REVEALED: Mexican ‘hotel’ where former Miss Uruguay was found hanging in the bathroom is a human trafficking den, but police still rule her death a suicide despite mounting questions

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Officials are further investigating the mysterious death of a former Miss Uruguay beauty queen, and believe the building where she was found dead in was actually a base for human traffickers after ruling her death was a suicide. 

Fatimih Dávila, who won the South American nation’s pageant in 2006, was found hanging in the bathroom of a room the early morning of May 2.

On Wednesday, the Mexico City Attorney General’s office ruled the 31-year-old woman’s death a suicide.

Investigators also revealed they found several indications that revealed that the building located in the iconic mid-century neighborhood of Napoles was not a hotel. 

Instead it functioned as a house where victims were forced to have sex with its paying clientele. 

However, it was still looking into whether Dávila killed herself or if was indeed murdered by individual[s] who set up the crime scene.

Fatimih Dávila
Fatimih Dávila
Davila is shown in 2006 during the competition she won
Davila is shown in 2006 during the competition she won

‘It is classified as suicide, but I asked that an [investigation] be initiated because it is a woman who had just arrived, who participated in beauty contests …,’ said Attorney General Ernestina Godoy, who was recently quoted by Mexican outlet El Informador

Godoy also added that they will be further looking into Dávila’s driver, who was the only other person with keys to the apartment.

Mexico City police are planning on looking into the Public Property Registry to gain more information on the owners of the building.

On Tuesday night, Dávila’s body was handed over to her father and an Uruguayan to be flown back to her native country. 

A multi-unit building in Mexico City was the operating base for a human trafficking network, according to investigators handling the suicide of an Uruguayan model
A multi-unit building in Mexico City was the operating base for a human trafficking network, according to investigators handling the suicide of an Uruguayan model
Dávila represented Uruguay in the 2006 Miss Universe pageant, which was held in Los Angeles
Dávila represented Uruguay in the 2006 Miss Universe pageant, which was held in Los Angeles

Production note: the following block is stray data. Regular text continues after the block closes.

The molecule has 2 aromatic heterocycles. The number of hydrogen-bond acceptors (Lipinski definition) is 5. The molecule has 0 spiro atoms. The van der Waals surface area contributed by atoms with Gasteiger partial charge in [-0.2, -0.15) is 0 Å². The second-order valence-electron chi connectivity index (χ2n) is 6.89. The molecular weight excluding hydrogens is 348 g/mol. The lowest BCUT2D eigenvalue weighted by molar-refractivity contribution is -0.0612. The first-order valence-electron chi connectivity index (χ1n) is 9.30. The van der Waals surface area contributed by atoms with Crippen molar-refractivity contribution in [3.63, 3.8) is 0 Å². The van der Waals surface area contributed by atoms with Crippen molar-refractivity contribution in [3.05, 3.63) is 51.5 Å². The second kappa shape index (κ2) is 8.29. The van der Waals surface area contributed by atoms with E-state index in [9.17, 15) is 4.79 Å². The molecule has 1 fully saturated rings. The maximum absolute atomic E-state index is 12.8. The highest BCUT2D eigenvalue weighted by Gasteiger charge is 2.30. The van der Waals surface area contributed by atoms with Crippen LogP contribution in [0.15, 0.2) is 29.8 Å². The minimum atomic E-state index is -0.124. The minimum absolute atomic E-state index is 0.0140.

Dávila met Donald Trump during the 2006 Miss Universe pageant celebration in Los Angeles
Dávila met Donald Trump during the 2006 Miss Universe pageant celebration in Los Angeles

After winning the national pageant, Dávila went on to represent Uruguay in the 2006 Miss Universe pageant, held in Los Angeles.

Since then, she had apparently worked as a model. 

The Mexico City district attorney’s office said Dávila had arrived in Mexico City on April 23 for a supposed job interview. 

According to Dávila’s Instagram account, she was based in Mexico and worked as a model. The pictures of family and friends were accompanied by inspiration quotes, such as, ‘What we do today matters most’ and ‘Let’s start the year 2019 smiling and with good vibes.’ 

Uruguayan newspaper El Pais reported that Dávila was a featured subject in the 2012 published book written by Javier Benech titled ‘Sueños rotos: la trama oculta del modelaje, el fútbol y la televisión’ [‘Broken Dreams: the hidden plot of modeling, football and television’].

Dávila’s name came up in the second chapter of the book which mentions a 2011 undercover investigation into a prostitution ring in Uruguay that was operated by Jose Miguel Acosta, a public relations agent with close ties to Argentine model representative Luis Santos.

Dávila was reportedly recorded by investigators talking to Acosta in which she said that she had spoken to Santos about seeking other ways to ‘make myself better known.’

‘I was talking to Leandro [Santos] and he told me that it would be good if I got into something of that to [put myself in higher demand], to make myself better known, because nobody values the subject matter of Miss Uruguay.’ 

The model gave a court declaration in 2012 following the sting.

Santos was detained in 2017 and released from jail in December 2017 as long as he presented himself in court.

For confidential support call the National Suicide Prevention Line: 1-800-273-8255

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